An international team of researchers found that preoperative radiofrequency ablation (RFA) helped to induce anti-tumor immune responses in patients with primary colon tumors with liver metastasis.
The study, titled “PD-1 Blockade Boosts Radiofrequency Ablation–Elicited Adaptive Immune Responses against Tumor” and published in the Clinical Cancer Research journal, was conducted by scientists at the University of Pittsburgh, Pennsylvania, working with several Chinese institutions.
Colorectal cancer involves the growth of tumors in certain parts of the large intestine (colon/rectum). When cancer cells spread to different areas through the blood or lymphatic system, they can form new tumors in other organs, particularly the liver. “Liver is the most common site of colorectal cancer metastasis, and about 20 percent of colorectal cancer patients have liver metastases at the time of diagnosis [synchronous liver metastases],” Binfeng Lu, PhD, an associate professor in the Department of Immunology at the University of Pittsburgh, said in a press release.
When colorectal cancer with liver metastasis is identified, the best alternative therapeutic option to surgery is RFA. This procedure utilizes heat induced from alternating current electrical energy to destroy tumor cells. Like surgery, however, RFA is known to have little effect in preventing cancer progression, and, as such, researchers investigated the mechanisms and limitations of RFA.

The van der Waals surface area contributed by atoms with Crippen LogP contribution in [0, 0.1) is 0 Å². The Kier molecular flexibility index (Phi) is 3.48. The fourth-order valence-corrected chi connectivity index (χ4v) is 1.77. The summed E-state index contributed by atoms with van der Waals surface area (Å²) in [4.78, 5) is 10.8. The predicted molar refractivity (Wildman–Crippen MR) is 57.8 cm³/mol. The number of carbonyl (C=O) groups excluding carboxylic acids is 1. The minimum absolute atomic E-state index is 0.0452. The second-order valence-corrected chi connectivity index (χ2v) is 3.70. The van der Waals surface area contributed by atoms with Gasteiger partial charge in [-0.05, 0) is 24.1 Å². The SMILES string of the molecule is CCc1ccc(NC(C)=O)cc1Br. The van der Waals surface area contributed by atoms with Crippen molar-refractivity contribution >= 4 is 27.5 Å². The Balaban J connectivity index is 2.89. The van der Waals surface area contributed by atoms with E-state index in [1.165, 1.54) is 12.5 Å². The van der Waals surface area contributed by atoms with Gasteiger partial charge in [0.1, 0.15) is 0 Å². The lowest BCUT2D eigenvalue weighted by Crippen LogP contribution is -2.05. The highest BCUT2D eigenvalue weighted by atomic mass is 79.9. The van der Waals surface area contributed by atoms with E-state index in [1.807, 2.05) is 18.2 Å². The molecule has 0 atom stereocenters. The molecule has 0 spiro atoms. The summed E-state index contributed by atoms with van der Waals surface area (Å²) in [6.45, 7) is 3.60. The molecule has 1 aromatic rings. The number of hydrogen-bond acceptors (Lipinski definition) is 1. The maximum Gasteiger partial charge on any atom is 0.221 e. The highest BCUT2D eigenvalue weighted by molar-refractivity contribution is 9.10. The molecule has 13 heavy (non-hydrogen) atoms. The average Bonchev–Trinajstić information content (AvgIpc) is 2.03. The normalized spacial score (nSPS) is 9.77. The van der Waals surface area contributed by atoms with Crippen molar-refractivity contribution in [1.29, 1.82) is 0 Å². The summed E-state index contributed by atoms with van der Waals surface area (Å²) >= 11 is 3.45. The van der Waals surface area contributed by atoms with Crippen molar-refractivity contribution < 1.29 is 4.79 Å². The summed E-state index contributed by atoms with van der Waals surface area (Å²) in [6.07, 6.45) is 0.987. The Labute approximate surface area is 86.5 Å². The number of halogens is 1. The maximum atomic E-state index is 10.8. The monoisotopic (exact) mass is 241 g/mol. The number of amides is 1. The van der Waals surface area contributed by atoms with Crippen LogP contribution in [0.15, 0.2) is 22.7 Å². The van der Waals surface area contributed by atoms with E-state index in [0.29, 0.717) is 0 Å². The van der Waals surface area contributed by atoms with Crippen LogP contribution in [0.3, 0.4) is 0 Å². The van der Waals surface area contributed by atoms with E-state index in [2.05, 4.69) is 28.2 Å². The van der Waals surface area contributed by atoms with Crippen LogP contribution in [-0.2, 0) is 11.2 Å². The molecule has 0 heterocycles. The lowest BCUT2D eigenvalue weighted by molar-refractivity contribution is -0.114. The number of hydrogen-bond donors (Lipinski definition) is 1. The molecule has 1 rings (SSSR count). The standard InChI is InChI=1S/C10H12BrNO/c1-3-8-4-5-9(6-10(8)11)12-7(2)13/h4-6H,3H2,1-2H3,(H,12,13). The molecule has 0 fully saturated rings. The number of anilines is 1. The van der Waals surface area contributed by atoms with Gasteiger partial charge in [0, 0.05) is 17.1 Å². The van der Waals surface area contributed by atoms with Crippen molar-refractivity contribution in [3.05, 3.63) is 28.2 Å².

“RFA is mainly recommended as a local treatment for its physical effect of tumor destruction presently, and its immune effect has not been well studied. Our study revealed that RFA elicits systemic antitumor responses, and combining this with immune checkpoint blockade can potentially unleash the powerful immunotherapeutic effect of RFA,” Dr. Lu said.
The team examined tumor samples from 78 colorectal cancer patients with liver metastases. Among the patients, 38 were treated with RFA for liver metastases prior to treatment of their primary colorectal tumors. Results suggested that RFA boosts the presence of immune white cells (T cells) and the expression of an immune-inhibitory protein named PD-L1 in both primary colon tumor cells and immune cells within the tumor microenvironment. Experiments conducted in a mice model further revealed that the use of an anti-PD-1 antibody inhibited RFA induced PD-L1, and a combination of RFA and PD-1 blockade was more potent than RFA or PD-1 blockade alone.
“These studies show that liver RFA results in systematic inflammatory responses in the primary colon tumors and makes them more accessible to T cells. These properties of RFA suggest it can potentially be used to make colorectal cancer patients who are nonresponsive to PD-1-based immunotherapy become responsive,” Dr. Lu said. “RFA complements and synergizes with anti-PD-1 immunotherapy. As immune checkpoint inhibitors become available to colorectal cancer patients in the clinic, RFA might be used as adjuvant immunotherapy in patients with multiple metastases.”
In the near future, researchers plan a Phase 1 clinical trial to study the efficiency of a combination treatment of RFA and anti-PD-1 antibody in colorectal cancer patients with liver metastases.